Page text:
Finally some violence! Frank’s henchmen implement their will on a man they rear-ended. Once the goon squad is finished, Frank approaches the beaten individual. A subtle but clear threat is directed at him. Ray and Ani visit a clinic Casper attended where he sought treatment for a proclivity for seeing prostitutes and anxiety, among other things. Casper is defined as “sexually obsessed,” but no concrete leads come forward. We do open the Ani archives a bit, however, as her darkened past is given a mention.
To my surprise, True Detective continues to lag from a pacing standpoint. 40 minutes in, we’re yet to have any kind of breakthrough moment. The pace isn’t enough to justify blind criticism or a backlash, but it’s a component worth keeping in mind. My gut tells me that Nic Pizzolatto is putting forward background information and character motivations, aspects usually prone to lessening the tempo, before eventually embracing more quickly arriving madness like in Season 1.
“We get the world we deserve.” Profound words from Ray’s mouth, a bitter detective who has no qualms about discussing his baggage with Ani. One of their talks ranges on topics from feminism to family, the police latter to city turmoil. As this True Detective installment winds down, Ray reaches a critical point. Is Casper’s case supposed to be solved? He asked a similar question to higher-ups earlier, but he offers a more thoughtful version to Ani. Point being, the closer the crew nears a resolution on Casper’s downfall, the higher the likelihood of a situation becomes.
As Ray and Ani break ground on their partnership, Paul’s intimacy issues remain problematic. Emily, his on-and-off girlfriend, presses him for his time in the military, for his family situation, for anything. “You hurt me seeing you,” are a few of her many emotional words. He dodges blame at every corner, blaming Emily for pressing rather than introspectively questioning his own fault in the matter. Paul is a refreshingly real character, far from one-dimensional or usual.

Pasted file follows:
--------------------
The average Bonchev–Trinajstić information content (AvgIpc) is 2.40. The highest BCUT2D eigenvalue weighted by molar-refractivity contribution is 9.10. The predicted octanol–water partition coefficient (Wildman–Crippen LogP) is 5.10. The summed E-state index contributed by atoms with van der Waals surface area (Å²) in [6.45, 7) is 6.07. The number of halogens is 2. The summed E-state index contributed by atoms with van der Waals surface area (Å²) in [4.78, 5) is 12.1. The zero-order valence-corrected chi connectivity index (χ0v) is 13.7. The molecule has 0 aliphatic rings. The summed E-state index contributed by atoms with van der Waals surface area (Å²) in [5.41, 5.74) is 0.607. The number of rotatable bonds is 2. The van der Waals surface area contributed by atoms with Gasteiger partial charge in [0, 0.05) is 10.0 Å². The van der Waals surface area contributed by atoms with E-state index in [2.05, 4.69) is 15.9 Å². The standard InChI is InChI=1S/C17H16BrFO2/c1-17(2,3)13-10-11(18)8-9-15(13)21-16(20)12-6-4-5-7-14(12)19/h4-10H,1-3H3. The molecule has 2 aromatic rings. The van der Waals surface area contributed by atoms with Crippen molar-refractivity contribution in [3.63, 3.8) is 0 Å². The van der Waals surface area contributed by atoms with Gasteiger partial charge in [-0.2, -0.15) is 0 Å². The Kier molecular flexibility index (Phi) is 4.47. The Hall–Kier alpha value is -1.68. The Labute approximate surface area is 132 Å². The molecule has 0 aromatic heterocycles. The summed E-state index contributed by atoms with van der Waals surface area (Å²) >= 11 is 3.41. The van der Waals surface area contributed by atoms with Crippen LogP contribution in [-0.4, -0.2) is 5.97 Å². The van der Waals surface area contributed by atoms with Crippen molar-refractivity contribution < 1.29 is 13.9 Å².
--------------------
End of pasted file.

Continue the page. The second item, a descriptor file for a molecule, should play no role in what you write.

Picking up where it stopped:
With a menacing gaze, Ani watches porn on her lap top. Yes, Pizzolatto and True Detective went there. If he deemed that scene important enough to include, it’s probably worth remembering from an audience perspective. Dirty money rolls Ray’s way courtesy of Frank, but more so courtesy of Casper. Ray outwardly brainstorms breaking off his relationship with Vaughn’s character. Frank is quick to check that attitude, clearly inclined to maintain that “friendship” rather than lose it.
Visiting a lead Frank threw Ray’s way, we encounter certain depravity only reserved for a show with the makeup of True Detective. Rocking a twistedly unsettling animal mask, a shadowed figure shoots Ray in the chest with a shotgun. Upon stepping closer, he fires again. We can only hope the detective had on a bulletproof vest. Is it possible Farrell’s character is already killed off the series? Doubtful, at least that’s what I’m telling myself. He doesn’t appear in the scenes for next week’s episode, but I can’t imagine an actor of Farrell’s pedigree agreeing to a TV spot for merely two episodes. That said, HBO has never been afraid to kill meaningful characters. Until next Sunday, this will remain a cliffhanger subplot.